Additional reporting by Katie Honan and Ben Fractenberg
Workers have started building tent shelters on Randall’s Island for thousands of migrants after Mayor Eric Adams declared there’s “no more room” in city shelters — while a soccer club headed by one of the mayor’s own commissioners is petitioning to block the temporary housing.
The pushback by the West Side Soccer League (WSSL) is “despicable,” according to one Manhattan parent, a city worker, who has pulled his kids from the soccer program because of its anti-shelter stance.
For Lucian Reynolds’ 6-year old son, Saturdays during soccer season have been spent dribbling across the turf in Riverside Park where he plays for the West Side Soccer League (WSSL), which uses fields all over Upper Manhattan and on Randall’s Island, as well as one in The Bronx.
His son likes the program and it’s affordable, so Reynolds had signed him and his 3-year-old brother up for the fall season. But now he says he’s looking to place his kids in a different league, come September.
His hasty withdrawal comes after he received an email from WSSL volunteer commissioner Vilda Mayuga circulating a petition demanding that Adams stop using soccer fields — including ones on Randall’s Island that the club plays on — as shelter sites for migrants.
Mayuga, who’s also the commissioner of the city’s Department of Consumer and Worker Protection (DCWP), encouraged family members of children playing in the soccer league to sign the petition.
“We understand that as a City, we’re dealing with an unprecedented number of arrivals and that we are struggling to meet the needs of these individuals,” reads Mayuga’s email, sent from her West Side Soccer League account. “However, it simply cannot be at the expense of our youth and the NYC government must make responsible decisions.”
As of Thursday afternoon, more than 700 people had signed on.
“I thought it was despicable,” said Reynolds, 40, who works for the city’s Department of Housing Preservation and Development. He emphasized that he was speaking for himself, not on behalf of his employer. “They’ve put the needs of a structured game over the need for sheltering people who come despite all the terror they’ve experienced.”
Reynolds is nearly alone in publicly taking that position, while hundreds of people have signed the petition opposing the use of Randall’s Island soccer fields for migrant shelters. One city parent wrote an op-ed in the New York Post railing against the plan.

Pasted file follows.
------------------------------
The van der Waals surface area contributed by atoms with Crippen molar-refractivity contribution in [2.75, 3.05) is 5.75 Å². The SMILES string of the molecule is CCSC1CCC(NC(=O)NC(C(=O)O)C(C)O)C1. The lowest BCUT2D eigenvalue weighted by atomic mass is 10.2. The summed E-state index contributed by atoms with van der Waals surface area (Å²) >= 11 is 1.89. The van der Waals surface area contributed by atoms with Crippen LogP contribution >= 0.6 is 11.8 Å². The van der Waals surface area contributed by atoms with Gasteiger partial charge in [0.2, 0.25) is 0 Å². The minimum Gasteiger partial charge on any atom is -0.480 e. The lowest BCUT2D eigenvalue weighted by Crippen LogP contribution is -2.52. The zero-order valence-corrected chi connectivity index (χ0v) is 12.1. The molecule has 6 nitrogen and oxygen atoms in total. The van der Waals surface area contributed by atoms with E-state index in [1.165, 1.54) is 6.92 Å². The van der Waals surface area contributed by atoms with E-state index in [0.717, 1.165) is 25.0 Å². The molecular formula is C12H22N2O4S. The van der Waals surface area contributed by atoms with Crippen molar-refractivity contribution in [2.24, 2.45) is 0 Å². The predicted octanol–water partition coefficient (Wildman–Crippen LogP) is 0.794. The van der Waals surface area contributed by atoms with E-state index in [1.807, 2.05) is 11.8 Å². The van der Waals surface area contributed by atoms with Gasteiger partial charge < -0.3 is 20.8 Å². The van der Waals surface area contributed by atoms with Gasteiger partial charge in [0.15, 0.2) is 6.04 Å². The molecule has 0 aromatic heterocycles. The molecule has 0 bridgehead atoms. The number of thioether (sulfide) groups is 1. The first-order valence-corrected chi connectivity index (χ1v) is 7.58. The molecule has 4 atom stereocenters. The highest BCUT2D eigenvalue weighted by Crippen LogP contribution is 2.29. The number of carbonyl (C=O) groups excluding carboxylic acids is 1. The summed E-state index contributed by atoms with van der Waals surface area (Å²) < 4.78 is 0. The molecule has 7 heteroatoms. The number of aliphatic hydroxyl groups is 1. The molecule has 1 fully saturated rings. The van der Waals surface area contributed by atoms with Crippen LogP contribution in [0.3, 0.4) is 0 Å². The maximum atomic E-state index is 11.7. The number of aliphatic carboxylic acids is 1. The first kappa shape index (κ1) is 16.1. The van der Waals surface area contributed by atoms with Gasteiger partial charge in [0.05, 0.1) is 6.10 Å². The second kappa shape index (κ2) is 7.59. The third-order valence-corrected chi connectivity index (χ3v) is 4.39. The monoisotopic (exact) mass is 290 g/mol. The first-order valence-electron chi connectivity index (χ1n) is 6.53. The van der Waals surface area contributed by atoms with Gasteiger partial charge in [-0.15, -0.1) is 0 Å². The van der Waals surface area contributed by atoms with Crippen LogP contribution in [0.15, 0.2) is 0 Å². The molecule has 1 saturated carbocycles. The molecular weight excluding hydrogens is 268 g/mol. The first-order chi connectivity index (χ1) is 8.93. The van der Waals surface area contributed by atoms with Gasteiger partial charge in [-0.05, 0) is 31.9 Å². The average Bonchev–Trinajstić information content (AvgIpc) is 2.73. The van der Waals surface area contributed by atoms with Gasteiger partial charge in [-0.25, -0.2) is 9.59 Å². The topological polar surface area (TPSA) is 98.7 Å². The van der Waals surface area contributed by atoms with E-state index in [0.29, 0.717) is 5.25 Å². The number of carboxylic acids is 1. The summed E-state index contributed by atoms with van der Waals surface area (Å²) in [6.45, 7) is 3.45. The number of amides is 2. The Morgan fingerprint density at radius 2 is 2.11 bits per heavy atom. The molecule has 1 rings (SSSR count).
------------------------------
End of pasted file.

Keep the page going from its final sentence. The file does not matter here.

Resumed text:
Adams announced earlier this week that some of the fields on Randall’s Island would be used for a new shelter location. On Thursday, THE CITY spotted workers in orange vests putting up white tents near the fields, which were fenced off with security guards at the gates.
Currently, there are no immediate plans to use other recreational fields besides those on Randall’s Island as shelters for migrants.
In the email Reynolds received, Mayuga noted that although the league doesn’t often use fields at Randall’s in the fall, the club is concerned that it may “lose other field space as all spaces get shifted around,” and that “the condition of the fields would mean that even when the fields are returned for youth soccer programming, their condition would likely be so bad their use will be limited and it will take time to repair.”
Mayuga said in a statement to THE CITY: “This email represents the collective decision of the board of my children’s soccer league, for which I am commissioner in my private capacity. I have a long career and commitment to serving immigrant families and helping them succeed in their journeys to our country. The Department of Consumer and Worker Protection and I remain committed to helping people seeking asylum and wholly support the Mayor’s plan to assist them.”
On Thursday, every city agency, including DCWP, shared a video of Adams delivering a message about migrants: “New York City will continue to do more than any other city or level of government in the nation to accommodate asylum seekers,” he said. “Because that’s who we are: A city of empathy, of compassion and care.”
Advocates for migrants have objected to Randall’s Island given its flood-prone and isolated location, although they’ve said it’s a better option than having people sleeping on the sidewalks.
Inquiries to the Department of Parks and Recreation about the plans for Randall’s Island were not immediately returned. A spokesperson for Mayor Adams referred THE CITY to DCWP’s statement. WSSL did not respond to a request for comment by THE CITY.
Mayuga’s city biography notes that she previously served as a deputy commissioner at the state Department of Labor, overseeing divisions including Immigrant Policies and Affairs, after a stint as that division’s executive director.
As to the petition she sent trying to keep the city from using the fields for migrants, “there’s no one saying that soccer is going to end for them,” said Reynolds, noting the shelters are temporary.
“I’m hoping that the actions of our family could make a change in the lives of others, and I don’t think it’s that much to give for families to make shelter and safety possible.”